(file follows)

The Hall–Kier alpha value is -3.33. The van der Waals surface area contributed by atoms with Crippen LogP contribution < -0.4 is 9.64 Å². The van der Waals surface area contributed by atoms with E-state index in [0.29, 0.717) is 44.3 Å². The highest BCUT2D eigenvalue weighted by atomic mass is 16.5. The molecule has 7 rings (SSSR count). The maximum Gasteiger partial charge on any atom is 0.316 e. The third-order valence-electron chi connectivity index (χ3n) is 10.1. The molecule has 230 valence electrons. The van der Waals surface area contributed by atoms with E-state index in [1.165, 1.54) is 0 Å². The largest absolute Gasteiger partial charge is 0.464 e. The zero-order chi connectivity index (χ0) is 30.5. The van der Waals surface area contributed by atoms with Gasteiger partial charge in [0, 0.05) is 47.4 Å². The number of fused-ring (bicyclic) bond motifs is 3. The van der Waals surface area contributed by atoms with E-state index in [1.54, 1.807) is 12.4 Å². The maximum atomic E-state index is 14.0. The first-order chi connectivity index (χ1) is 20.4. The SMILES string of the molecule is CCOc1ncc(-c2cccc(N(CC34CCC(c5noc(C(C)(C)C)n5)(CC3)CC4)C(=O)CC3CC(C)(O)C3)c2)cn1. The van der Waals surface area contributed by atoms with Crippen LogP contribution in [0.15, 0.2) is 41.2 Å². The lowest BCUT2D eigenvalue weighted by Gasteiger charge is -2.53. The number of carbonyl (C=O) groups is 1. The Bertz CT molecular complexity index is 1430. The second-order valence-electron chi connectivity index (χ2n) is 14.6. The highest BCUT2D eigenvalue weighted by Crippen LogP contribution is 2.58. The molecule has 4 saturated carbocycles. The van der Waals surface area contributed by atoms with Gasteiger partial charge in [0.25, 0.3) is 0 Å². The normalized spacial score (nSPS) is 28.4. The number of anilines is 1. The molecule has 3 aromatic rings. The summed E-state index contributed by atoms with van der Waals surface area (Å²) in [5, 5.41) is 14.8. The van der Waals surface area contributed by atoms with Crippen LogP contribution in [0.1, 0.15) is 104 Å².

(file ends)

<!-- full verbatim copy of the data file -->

The Hall–Kier alpha value is -3.33. The van der Waals surface area contributed by atoms with Crippen LogP contribution < -0.4 is 9.64 Å². The van der Waals surface area contributed by atoms with E-state index in [0.29, 0.717) is 44.3 Å². The highest BCUT2D eigenvalue weighted by atomic mass is 16.5. The molecule has 7 rings (SSSR count). The maximum Gasteiger partial charge on any atom is 0.316 e. The third-order valence-electron chi connectivity index (χ3n) is 10.1. The molecule has 230 valence electrons. The van der Waals surface area contributed by atoms with E-state index in [1.165, 1.54) is 0 Å². The largest absolute Gasteiger partial charge is 0.464 e. The zero-order chi connectivity index (χ0) is 30.5. The van der Waals surface area contributed by atoms with Gasteiger partial charge in [0, 0.05) is 47.4 Å². The number of fused-ring (bicyclic) bond motifs is 3. The van der Waals surface area contributed by atoms with E-state index in [1.54, 1.807) is 12.4 Å². The maximum atomic E-state index is 14.0. The first-order chi connectivity index (χ1) is 20.4. The SMILES string of the molecule is CCOc1ncc(-c2cccc(N(CC34CCC(c5noc(C(C)(C)C)n5)(CC3)CC4)C(=O)CC3CC(C)(O)C3)c2)cn1. The van der Waals surface area contributed by atoms with Crippen LogP contribution in [0.15, 0.2) is 41.2 Å². The lowest BCUT2D eigenvalue weighted by Gasteiger charge is -2.53. The number of carbonyl (C=O) groups is 1. The Bertz CT molecular complexity index is 1430. The second-order valence-electron chi connectivity index (χ2n) is 14.6. The highest BCUT2D eigenvalue weighted by Crippen LogP contribution is 2.58. The molecule has 4 saturated carbocycles. The van der Waals surface area contributed by atoms with Gasteiger partial charge in [0.25, 0.3) is 0 Å². The normalized spacial score (nSPS) is 28.4. The number of anilines is 1. The molecule has 3 aromatic rings. The summed E-state index contributed by atoms with van der Waals surface area (Å²) in [5, 5.41) is 14.8. The van der Waals surface area contributed by atoms with Crippen LogP contribution in [0.1, 0.15) is 104 Å².